Ladies and gentlemen, let me introduce you to a couple of creatures that will make you “NOPE” so hard you might just never visit a beach again. If you thought great white sharks were the scariest things in the ocean, then you are in for a real treat. Considering the ocean comprises 70% of the Earth’s surface, you know there has to be some freaky things swimming around in those waters. Here are just few of the MANY creepy and disturbing animals that are actually out there existing:
Okay sure, those aren’t actual teeth you’re looking at, but nevertheless this squid is quite disturbing. Thankfully, what looks like teeth is actually just a pair of lips that cover the squid’s beak, or in other words, mouth. So far this has been the only Promacheoteulthis sulcus specimen found and studied, as it is extremely rare and found at depths of 1,750–2,000 m (5,740–6,560 ft).
Straight from your nightmares, here is the Big-Fin Squid. Found at depths of 2,000m (6,500 ft) and estimated to be 8m long (26 ft), this creature makes you want to cry a little bit. Scientists have not studied many of these, so not much is known and no one is sure why they have such long arms. It may be for catching food or for warding off predators. Either way, lets just be glad that thing is far away from the surface.
You have all seen the one in Finding Nemo, but that animated anglerfish does not even remotely depict how terrifying this fish actually is. Female anglerfish are these big hideous fish that tend to have bioluminescent rods (esca) coming out of their heads to lure their prey. Male anglerfish are much smaller and exist only to find the female, latch onto her, inseminate her, and slowly dissolve away. Nature is cruel.
Cookie Cutter Shark
Cookie Cutter Sharks! You don’t need to be big to evoke fear. These tiny guys are only 42–56 cm (17–22 in) but really do some damage. Those sharp, saw-like teeth you see serve as a “cookie cutter” and cut out round chunks of flesh from prey. Now for the worst part: although extremely rare, attacks on humans have been reported. Cookie Cutter Sharks live in warm waters and migrate to the surface daily at dawn from depths of 3.7 km (2.3 mi) to feast.
The Black Swallower is a fish that can eat prey up to twice their size and up to 10 times their mass! They themselves are only around 25 cm long and, of course, are found in the deep sea at depths of 700–2,745 m (2,300–9,000 ft). Sometimes these fish don’t know their limits and swallow a prey so large that it ends up killing them. The swallowed prey would decompose quicker than it can be digested. This results in accumulation of gases inside the fish which causes them to ascend towards the ocean’s surface and die.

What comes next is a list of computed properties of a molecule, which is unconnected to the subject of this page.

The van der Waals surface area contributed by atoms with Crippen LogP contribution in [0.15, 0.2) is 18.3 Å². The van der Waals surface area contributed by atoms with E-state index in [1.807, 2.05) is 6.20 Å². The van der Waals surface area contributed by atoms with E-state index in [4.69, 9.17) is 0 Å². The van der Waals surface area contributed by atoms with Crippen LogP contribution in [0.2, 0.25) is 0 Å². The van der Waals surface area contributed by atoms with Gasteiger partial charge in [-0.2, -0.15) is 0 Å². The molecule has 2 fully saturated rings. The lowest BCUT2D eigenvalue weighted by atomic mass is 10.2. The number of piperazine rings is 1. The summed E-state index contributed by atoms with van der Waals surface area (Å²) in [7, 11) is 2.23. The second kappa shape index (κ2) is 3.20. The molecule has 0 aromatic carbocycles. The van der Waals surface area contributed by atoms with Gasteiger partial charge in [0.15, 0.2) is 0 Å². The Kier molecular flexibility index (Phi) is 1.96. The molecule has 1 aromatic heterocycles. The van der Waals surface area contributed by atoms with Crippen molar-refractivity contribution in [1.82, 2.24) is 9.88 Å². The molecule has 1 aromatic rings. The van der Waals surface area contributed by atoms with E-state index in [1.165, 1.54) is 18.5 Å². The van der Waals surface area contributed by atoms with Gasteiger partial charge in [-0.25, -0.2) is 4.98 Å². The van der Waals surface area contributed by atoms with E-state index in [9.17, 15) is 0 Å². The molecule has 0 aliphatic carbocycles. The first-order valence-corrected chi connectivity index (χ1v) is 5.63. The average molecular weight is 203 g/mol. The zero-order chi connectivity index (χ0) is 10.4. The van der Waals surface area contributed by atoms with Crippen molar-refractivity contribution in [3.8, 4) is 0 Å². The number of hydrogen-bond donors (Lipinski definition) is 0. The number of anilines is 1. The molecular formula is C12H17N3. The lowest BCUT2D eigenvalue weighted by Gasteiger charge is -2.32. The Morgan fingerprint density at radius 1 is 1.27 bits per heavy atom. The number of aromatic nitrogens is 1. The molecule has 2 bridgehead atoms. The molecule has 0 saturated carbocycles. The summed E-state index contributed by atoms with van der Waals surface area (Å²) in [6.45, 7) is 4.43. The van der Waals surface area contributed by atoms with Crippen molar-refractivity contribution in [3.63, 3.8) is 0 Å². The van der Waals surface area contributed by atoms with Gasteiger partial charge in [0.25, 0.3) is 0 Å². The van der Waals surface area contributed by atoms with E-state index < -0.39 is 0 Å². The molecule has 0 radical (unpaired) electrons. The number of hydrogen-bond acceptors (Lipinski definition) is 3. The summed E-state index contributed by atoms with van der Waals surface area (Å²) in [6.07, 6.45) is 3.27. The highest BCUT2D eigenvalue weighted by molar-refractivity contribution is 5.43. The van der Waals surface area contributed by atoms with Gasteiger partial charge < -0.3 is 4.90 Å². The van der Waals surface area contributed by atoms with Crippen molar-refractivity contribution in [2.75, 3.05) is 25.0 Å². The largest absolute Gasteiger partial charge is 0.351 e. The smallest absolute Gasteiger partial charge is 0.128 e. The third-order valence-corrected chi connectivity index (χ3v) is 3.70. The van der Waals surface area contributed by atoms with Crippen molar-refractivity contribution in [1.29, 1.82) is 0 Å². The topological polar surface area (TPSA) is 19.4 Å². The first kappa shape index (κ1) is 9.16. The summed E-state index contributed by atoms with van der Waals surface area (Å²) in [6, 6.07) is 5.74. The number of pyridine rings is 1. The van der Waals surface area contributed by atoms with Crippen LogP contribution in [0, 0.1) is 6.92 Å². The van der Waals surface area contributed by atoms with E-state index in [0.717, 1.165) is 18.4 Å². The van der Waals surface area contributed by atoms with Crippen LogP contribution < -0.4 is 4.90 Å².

Reaching up to 1.8m (6ft) in length, living in depths of 120-1,280 m (400-4,200 ft), and having 300 needle-like teeth, the Frilled Shark is really freaking creepy looking. They have more teeth than most sharks! They look like eels, swim sort of like eels, but are sharks. No thank you. What is remarkable is that this species is considered to be a “living fossil” as it has not changed much over the past 80 million years.
The Goblin Shark has got to be one of the scariest looking sharks out there. When eating its mouth and jaw protrude out to show a horrible set of sharp teeth that is used to catch its prey. The Goblin Shark can grow up to a length of 3.3m (11 ft)! You can relax, though: like most of the other creatures, this shark is found in the deep sea at depths of 1,200m (3,940 ft).
Just looking at these giant crustaceans makes you squirm. Giant Isopods usually tend to be around 7.5 and 14.2 inches in length. However, the largest one ever observed was 2.5 feet long! They live on the seafloor and eat any scraps of dead animals that fall to the floor. Just like their land relatives the pill pugs, when threatened they curl up into balls as a means of protection. They are found at depths of 550 to 7020 feet. Ehhhhhhhhhhhh.
These ghostly fish are found in deep sea depths of 180-1,370m (600- 4,500 ft) and have a face that can haunt you. Their bulging, odd-looking eyes are hypersensitive to light and allow them to search for any shadows in the depths that might indicate food. One cool thing about these fish is they have bioluminescent lights on their bodies that point downwards. This makes them invisible to predators below them. The light prevents them from creating a shadow, allowing Hatchetfish to blend in with the light shining from the surface.
Yes, you read that right. SEAWOLF. For those of you who didn’t know, this is what Wolfie is actually supposed to look like. The Atlantic Wolfish (aka. Seawolf) is one hideous looking fish. The largest Seawolf ever caught was 50 cm (almost 5 ft) long and weighed almost 18 kg (40 lbs)!!! Those teeth you see are used for crushing up sea urchins and shellfish. These fish can be found in depths of 20 meters around the North-Eastern Coasts of the United Kingdom. What’s a seawolf? NOW YOU KNOW.
Fortunately for us humans, we will probably never encounter any of the animals on this list. Mostly all of them are far, far down in the deepest parts of the ocean and away from the surface. Amazingly, 95% of the ocean has not been explored. One can only imagine how many terrifying creatures still are yet to be discovered. I can’t wait.